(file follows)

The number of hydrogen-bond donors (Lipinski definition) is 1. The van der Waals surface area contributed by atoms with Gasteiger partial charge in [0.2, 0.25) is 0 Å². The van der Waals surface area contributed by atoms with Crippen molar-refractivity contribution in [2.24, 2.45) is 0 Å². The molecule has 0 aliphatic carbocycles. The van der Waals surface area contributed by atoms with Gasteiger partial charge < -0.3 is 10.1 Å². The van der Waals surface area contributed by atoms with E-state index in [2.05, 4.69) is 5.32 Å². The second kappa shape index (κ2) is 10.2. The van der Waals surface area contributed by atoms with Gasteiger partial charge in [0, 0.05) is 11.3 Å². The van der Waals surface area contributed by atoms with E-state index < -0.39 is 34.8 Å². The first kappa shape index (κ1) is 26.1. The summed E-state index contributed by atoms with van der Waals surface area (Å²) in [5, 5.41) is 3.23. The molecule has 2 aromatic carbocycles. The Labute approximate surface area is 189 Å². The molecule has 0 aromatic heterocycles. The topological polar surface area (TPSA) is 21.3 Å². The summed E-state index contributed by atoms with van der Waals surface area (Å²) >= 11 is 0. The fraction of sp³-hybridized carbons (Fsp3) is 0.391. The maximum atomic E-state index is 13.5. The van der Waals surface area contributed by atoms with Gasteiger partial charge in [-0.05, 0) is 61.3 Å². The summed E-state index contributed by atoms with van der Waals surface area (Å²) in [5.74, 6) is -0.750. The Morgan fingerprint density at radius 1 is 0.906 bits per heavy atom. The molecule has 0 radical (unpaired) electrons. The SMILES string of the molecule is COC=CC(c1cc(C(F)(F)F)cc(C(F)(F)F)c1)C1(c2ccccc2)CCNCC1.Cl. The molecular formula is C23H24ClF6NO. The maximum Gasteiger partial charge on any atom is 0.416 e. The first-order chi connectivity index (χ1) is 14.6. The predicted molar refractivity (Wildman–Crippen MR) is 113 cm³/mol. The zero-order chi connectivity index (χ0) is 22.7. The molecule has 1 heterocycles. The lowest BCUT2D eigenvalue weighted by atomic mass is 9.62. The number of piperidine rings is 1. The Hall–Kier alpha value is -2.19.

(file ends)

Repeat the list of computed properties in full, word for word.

The number of hydrogen-bond donors (Lipinski definition) is 1. The van der Waals surface area contributed by atoms with Gasteiger partial charge in [0.2, 0.25) is 0 Å². The van der Waals surface area contributed by atoms with Crippen molar-refractivity contribution in [2.24, 2.45) is 0 Å². The molecule has 0 aliphatic carbocycles. The van der Waals surface area contributed by atoms with Gasteiger partial charge < -0.3 is 10.1 Å². The van der Waals surface area contributed by atoms with E-state index in [2.05, 4.69) is 5.32 Å². The second kappa shape index (κ2) is 10.2. The van der Waals surface area contributed by atoms with Gasteiger partial charge in [0, 0.05) is 11.3 Å². The van der Waals surface area contributed by atoms with E-state index < -0.39 is 34.8 Å². The first kappa shape index (κ1) is 26.1. The summed E-state index contributed by atoms with van der Waals surface area (Å²) in [5, 5.41) is 3.23. The molecule has 2 aromatic carbocycles. The Labute approximate surface area is 189 Å². The molecule has 0 aromatic heterocycles. The topological polar surface area (TPSA) is 21.3 Å². The summed E-state index contributed by atoms with van der Waals surface area (Å²) >= 11 is 0. The fraction of sp³-hybridized carbons (Fsp3) is 0.391. The maximum atomic E-state index is 13.5. The van der Waals surface area contributed by atoms with Gasteiger partial charge in [-0.05, 0) is 61.3 Å². The summed E-state index contributed by atoms with van der Waals surface area (Å²) in [5.74, 6) is -0.750. The Morgan fingerprint density at radius 1 is 0.906 bits per heavy atom. The molecule has 0 radical (unpaired) electrons. The SMILES string of the molecule is COC=CC(c1cc(C(F)(F)F)cc(C(F)(F)F)c1)C1(c2ccccc2)CCNCC1.Cl. The molecular formula is C23H24ClF6NO. The maximum Gasteiger partial charge on any atom is 0.416 e. The first-order chi connectivity index (χ1) is 14.6. The predicted molar refractivity (Wildman–Crippen MR) is 113 cm³/mol. The zero-order chi connectivity index (χ0) is 22.7. The molecule has 1 heterocycles. The lowest BCUT2D eigenvalue weighted by atomic mass is 9.62. The number of piperidine rings is 1. The Hall–Kier alpha value is -2.19.